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A Cambridge computer scientist used $100 of hardware to clone an iPhone 5c's NAND memory chip in a successful attempt at bypassing the handset's encryption lock, seemingly proving correct theories lobbed in the aftermath of Apple's encryption fight with the FBI.
As reported by the BBC, University of Cambridge professor Sergei Skorobogatov worked for four months on a NAND cloning and passcode testing rig to successfully bypass the security protocols Apple built into iPhone 5c. That same phone model was at the heart of a contentious debate between Apple and the U.S. government concerning the public's right to encryption.
Last week, Skorobogatov published his findings in a research paper and posted a proof-of-concept video of the process to YouTube. In practice, the method thwarts Apple's passcode counter, which limits the number and frequency of passcode attempts to safeguard against brute force attacks. An iPhone can also be configured to wipe its onboard data cache after a certain number of unsuccessful tries.
To circumvent Apple's protections, the professor first desoldered the handset's NAND flash chip and reverse engineered Apple's proprietary bus protocol, the latter of which is used to communicate with the A6 processor. Using an external harness connected to the A6 SoC, Skorobogatov was able to run through the maximum number of passcode entry attempts on a first NAND chip, then swap in a fresh NAND clone and try again.
"Because I can create as many clones as I want, I can repeat the process many many times until the passcode is found," he said.
A four-digit passcode took about 40 hours to crack, Skorobogatov said, adding that a six-digit code could take hundreds of hours. Apple estimated similar numbers when the FBI obtained a court order forcing Apple to access an iPhone 5c tied to last year's San Bernardino terror attack.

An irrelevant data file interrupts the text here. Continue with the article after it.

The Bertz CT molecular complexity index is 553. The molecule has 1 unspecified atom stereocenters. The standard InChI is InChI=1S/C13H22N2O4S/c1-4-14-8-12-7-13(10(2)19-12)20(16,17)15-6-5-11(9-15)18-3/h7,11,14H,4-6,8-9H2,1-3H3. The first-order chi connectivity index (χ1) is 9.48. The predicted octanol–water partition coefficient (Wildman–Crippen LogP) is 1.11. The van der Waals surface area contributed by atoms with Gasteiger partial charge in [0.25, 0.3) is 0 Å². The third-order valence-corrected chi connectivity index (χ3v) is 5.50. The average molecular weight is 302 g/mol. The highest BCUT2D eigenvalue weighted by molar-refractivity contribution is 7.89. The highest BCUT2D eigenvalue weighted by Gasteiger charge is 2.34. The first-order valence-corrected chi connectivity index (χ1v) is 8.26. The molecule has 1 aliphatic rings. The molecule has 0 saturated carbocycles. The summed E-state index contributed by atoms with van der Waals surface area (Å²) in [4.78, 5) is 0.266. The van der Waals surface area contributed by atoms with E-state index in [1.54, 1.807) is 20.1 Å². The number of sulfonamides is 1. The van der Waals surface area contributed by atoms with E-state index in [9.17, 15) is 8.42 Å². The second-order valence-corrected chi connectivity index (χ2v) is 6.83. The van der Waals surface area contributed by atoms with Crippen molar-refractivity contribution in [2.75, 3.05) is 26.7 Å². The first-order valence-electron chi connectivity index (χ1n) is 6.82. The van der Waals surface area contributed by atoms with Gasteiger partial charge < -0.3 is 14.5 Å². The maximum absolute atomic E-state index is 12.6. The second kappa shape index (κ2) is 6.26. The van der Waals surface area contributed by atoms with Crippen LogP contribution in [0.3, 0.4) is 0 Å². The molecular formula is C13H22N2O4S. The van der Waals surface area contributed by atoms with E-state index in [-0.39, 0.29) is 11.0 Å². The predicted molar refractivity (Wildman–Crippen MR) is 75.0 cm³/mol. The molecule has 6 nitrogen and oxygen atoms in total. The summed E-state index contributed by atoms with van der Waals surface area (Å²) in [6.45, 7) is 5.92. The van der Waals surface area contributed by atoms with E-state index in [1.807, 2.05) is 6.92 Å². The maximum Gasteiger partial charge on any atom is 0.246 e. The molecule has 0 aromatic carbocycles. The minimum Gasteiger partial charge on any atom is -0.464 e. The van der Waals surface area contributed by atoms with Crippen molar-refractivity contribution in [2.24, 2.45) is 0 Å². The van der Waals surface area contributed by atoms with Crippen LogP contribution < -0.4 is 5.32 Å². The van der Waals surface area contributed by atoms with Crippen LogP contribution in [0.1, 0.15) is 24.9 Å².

At the time, FBI and U.S. Justice Department experts claimed unlock methods like NAND mirroring are ineffective against Apple's built-in security protocols. To gain access to potential mission critical data, Apple would need to engineer a bespoke bypass tool, the FBI said. Security researchers theorized that NAND mirroring was a viable attack vector, but cautioned against the hardware-based hack, citing a high potential for data loss.
Apple fought the U.S. government's unlock request in a highly public court battle, saying the bypass tool would undeniably create a backdoor, thereby putting millions of iOS devices at risk. Discussion ended when the FBI commissioned technology from a third party to crack into the target iPhone.
As for Skorobogatov's NAND mirroring technique, the professor says the procedure can be applied to more recent iPhone models like the iPhone 6. Those claims are questionable, however, as the iPhone 5c was the last iPhone to go into production without Touch ID and corresponding Secure Enclave technology, both of which offer hardened protection against hacks.